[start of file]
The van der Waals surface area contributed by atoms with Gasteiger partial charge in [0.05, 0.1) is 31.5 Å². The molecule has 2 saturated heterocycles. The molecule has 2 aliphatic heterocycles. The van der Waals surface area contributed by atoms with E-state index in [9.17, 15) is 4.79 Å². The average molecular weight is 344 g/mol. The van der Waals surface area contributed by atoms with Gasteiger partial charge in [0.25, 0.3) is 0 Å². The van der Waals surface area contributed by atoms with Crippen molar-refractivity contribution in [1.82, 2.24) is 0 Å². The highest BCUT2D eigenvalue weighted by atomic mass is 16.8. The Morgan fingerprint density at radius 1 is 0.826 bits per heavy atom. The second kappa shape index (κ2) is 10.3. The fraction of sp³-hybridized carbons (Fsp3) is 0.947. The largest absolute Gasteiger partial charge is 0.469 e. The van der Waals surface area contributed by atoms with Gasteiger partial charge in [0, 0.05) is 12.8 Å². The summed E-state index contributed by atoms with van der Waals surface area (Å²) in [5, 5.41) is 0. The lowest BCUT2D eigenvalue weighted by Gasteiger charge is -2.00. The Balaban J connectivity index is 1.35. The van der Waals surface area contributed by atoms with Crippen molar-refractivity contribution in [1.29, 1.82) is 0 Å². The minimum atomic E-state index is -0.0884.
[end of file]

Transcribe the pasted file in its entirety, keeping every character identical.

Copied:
The van der Waals surface area contributed by atoms with Gasteiger partial charge in [0.05, 0.1) is 31.5 Å². The molecule has 2 saturated heterocycles. The molecule has 2 aliphatic heterocycles. The van der Waals surface area contributed by atoms with E-state index in [9.17, 15) is 4.79 Å². The average molecular weight is 344 g/mol. The van der Waals surface area contributed by atoms with Gasteiger partial charge in [0.25, 0.3) is 0 Å². The van der Waals surface area contributed by atoms with Crippen molar-refractivity contribution in [1.82, 2.24) is 0 Å². The highest BCUT2D eigenvalue weighted by atomic mass is 16.8. The Morgan fingerprint density at radius 1 is 0.826 bits per heavy atom. The second kappa shape index (κ2) is 10.3. The fraction of sp³-hybridized carbons (Fsp3) is 0.947. The largest absolute Gasteiger partial charge is 0.469 e. The van der Waals surface area contributed by atoms with Gasteiger partial charge in [0, 0.05) is 12.8 Å². The summed E-state index contributed by atoms with van der Waals surface area (Å²) in [5, 5.41) is 0. The lowest BCUT2D eigenvalue weighted by Gasteiger charge is -2.00. The Balaban J connectivity index is 1.35. The van der Waals surface area contributed by atoms with Crippen molar-refractivity contribution in [1.29, 1.82) is 0 Å². The minimum atomic E-state index is -0.0884.